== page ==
Page 1121 - Week 04 - Wednesday, 25 March 2015

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As of 18 March—less than a month after its launch—a total of 1,214 enrolments had occurred in the skilled capital qualification. Many of these enrolments have been at CIT. I take the opportunity to acknowledge CIT’s important role in supporting skilled capital and in providing high quality vocational education in the ACT and I acknowledge the benefit that that training will bring to individuals and the community as a whole for many years to come.

MADAM SPEAKER: A supplementary question, Ms Fitzharris.

MS FITZHARRIS: Minister, how have employers and industry groups been involved in the development of skilled capital?

MS BURCH: I thank Ms Fitzharris for her interest in this. Skilled capital represents a comprehensive answer to challenges faced by students, training providers, industry and employers. After developing the skills needs list, the Education and Training Directorate consulted extensively with employers and representatives of ACT key industry groups about the availability of skills and what their sectors needed most. We engaged with stakeholders, both through the industry forums and through a skills need survey, to seek broad community input. Consultations also allowed us to hear industry and employer concerns about some themes that are present throughout all programs. This includes the importance of quality training, consultation and communication, and foundation skills.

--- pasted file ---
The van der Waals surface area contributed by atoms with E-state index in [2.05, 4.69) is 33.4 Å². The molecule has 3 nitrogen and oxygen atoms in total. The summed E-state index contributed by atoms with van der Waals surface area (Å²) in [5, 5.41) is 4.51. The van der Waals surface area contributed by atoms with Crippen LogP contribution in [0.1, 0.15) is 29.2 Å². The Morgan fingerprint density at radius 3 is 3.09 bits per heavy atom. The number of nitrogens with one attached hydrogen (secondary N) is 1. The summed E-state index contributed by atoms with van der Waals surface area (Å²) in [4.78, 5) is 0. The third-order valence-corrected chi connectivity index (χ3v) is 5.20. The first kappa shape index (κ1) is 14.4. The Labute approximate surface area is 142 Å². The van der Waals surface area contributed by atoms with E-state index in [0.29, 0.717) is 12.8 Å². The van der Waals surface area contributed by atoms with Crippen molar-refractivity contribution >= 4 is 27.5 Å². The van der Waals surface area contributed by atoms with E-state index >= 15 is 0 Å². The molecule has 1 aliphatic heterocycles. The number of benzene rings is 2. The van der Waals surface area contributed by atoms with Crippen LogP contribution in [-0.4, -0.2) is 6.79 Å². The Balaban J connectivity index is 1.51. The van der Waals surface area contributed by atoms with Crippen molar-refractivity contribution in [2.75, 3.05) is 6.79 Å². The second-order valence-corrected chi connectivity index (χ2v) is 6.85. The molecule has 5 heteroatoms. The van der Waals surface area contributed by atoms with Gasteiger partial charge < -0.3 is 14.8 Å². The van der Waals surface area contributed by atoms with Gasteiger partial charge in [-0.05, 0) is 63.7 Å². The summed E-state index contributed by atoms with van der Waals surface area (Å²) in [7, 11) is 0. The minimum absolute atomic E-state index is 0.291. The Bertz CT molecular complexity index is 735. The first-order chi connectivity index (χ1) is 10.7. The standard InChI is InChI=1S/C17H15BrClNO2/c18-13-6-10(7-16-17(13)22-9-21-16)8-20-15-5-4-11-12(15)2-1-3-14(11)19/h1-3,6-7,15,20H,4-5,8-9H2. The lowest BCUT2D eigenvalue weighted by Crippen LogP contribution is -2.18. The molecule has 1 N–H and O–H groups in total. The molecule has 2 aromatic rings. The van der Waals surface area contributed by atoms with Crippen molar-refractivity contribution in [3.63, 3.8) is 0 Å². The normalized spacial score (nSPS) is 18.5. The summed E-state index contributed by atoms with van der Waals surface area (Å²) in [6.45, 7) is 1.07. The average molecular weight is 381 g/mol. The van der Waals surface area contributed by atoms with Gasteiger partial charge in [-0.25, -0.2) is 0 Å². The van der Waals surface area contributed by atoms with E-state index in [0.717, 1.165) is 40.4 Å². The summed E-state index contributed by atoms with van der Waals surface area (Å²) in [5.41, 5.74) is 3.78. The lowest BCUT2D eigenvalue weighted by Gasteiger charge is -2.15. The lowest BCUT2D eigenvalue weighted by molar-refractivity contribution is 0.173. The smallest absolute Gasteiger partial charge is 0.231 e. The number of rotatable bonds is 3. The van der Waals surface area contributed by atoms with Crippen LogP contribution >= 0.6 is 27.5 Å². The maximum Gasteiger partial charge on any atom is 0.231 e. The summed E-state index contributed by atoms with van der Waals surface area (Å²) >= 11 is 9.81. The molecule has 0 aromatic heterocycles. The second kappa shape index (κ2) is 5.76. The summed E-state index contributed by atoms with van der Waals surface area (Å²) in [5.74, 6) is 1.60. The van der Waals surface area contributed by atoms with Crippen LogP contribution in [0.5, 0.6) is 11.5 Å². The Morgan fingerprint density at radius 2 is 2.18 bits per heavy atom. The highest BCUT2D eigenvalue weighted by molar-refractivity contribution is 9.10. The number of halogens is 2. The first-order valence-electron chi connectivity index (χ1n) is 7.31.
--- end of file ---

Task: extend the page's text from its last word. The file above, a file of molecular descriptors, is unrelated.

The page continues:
With the addition of skilled capital to an already vibrant VET sector here, we are seeking to raise the profile of VET. To do so, we are increasing stakeholder engagement and awareness of the sector’s importance. I would like all students to see VET as a viable option leading to progressive career paths. Skilled capital will help ensure that the benefits of the VET sector are better understood. While improved stakeholder engagement by the ACT government will go some way to addressing this challenge, we also have to rely on both our public and private providers to support this agenda through the continued provision of quality training here in the ACT.

MADAM SPEAKER: A supplementary question, Dr Bourke.

DR BOURKE: Minister, how does skilled capital ensure that all Canberrans participate in training opportunities?

MS BURCH: Dr Bourke, thank you for that question. Reducing barriers and increasing completions are built into skilled capital’s design. In order to support the capacity of the ACT to achieve the training targets agreed in the ACT’s skills reform implementation plan, skilled capital was designed to include additional supports for disadvantaged and under-represented groups, including Aboriginal and Torres Strait Islanders, the long-term unemployed and people with a disability.

Since its launch in February this year, 23 per cent of skilled capital’s students have had concession fees applied. These concessions and the additional funding provided as part of skilled capital support disadvantaged students and will ensure that the most vulnerable members of the community have access to affordable government-subsidised training.

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